Drivers gearing up for a road trip ahead for the July Fourth holiday weekend should brace for added pain at the pump.
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A new report from AAA finds U.S. drivers will face the highest prices to fill up since 2008, hitting a national average of $3.68 per gallon of unleaded gasoline, compared to $.262 per gallon in 2009.
The rapid advance of the Islamic State of Iraq, which captured Mosul, Iraq’s second-largest city on June 10, has led to increased anxiety in the markets about future attacks.
“These high prices are due to the violence in Iraq and higher crude oil prices,” says Michael Green, AAA spokesman. “There was fear in the market that the rebels would take Baghdad, and that drove up the cost of crude oil, which is used to produce gas. This trickled down to consumers.”
Prices typically fall in the month of June, Green explains, as oil refinery maintenance is typically over and it is not yet peak driving season.
“Gasoline supplies typically build. Over the past three years, the national average fell 23 cents per gallon in June,” he says. “This year the average driver is paying 15 to 20 cents more per gallon than they should be.”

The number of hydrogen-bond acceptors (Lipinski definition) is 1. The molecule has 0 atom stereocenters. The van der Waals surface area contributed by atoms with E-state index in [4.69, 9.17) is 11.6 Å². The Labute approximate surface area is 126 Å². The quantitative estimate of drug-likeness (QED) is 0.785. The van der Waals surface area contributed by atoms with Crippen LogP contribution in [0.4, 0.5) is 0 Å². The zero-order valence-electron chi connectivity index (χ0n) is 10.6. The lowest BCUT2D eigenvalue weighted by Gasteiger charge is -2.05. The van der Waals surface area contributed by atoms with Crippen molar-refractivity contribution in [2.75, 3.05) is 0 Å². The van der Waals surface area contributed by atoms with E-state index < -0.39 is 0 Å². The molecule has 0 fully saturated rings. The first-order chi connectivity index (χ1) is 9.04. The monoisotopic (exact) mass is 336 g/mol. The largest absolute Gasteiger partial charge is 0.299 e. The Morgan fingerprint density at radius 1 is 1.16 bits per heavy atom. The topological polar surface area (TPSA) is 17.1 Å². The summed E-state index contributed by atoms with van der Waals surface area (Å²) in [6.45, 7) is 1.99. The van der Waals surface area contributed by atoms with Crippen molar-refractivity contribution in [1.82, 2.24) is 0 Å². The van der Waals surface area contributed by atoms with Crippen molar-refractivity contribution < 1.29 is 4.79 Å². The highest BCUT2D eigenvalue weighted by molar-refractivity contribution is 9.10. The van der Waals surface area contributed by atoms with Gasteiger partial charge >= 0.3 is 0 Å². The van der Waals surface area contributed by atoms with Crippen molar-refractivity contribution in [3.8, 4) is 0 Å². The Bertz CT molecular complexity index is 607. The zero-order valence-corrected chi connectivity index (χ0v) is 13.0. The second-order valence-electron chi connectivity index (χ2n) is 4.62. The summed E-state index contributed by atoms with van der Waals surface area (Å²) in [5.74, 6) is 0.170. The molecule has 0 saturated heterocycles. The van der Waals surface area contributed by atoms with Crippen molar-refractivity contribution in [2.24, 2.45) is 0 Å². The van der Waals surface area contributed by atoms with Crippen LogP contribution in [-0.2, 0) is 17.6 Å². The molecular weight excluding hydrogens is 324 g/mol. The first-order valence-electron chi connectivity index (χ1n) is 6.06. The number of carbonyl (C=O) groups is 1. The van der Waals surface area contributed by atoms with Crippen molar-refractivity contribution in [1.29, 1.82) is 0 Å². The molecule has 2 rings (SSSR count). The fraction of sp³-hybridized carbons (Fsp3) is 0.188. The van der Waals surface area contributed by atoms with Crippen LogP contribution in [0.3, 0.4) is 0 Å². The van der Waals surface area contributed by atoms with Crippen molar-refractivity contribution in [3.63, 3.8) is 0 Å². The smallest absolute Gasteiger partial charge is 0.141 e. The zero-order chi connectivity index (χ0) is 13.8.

Last year, the average price for June was $3.60 per gallon, compared to this year’s $3.67 per gallon.
Despite higher prices, AAA doesn’t expect Americans to be deterred from traveling. An estimated 34.8 million people will travel 50 miles or more by car during the holiday weekend.
Green says the bad news for drivers is that these prices will not fall throughout the summer. But there is a silver lining: Prices are not expected to climb much higher throughout the month.
“The situation has stabilized in Iraq as Baghdad and the oil producing regions in the country look relatively safe now,” Green says. “Prices of crude will not rise significantly higher without further movement in Iraq, or a major hurricane in the Gulf this summer.”
In order to cut back on gas spending, Green suggests drivers make sure their tires are properly inflated and remove excess weight from the car and trunk.
“Also drive the speed limit, and if you are on the highway use your air conditioner instead of rolling the windows down,” he says. “That can create drag, which uses up more gas.”
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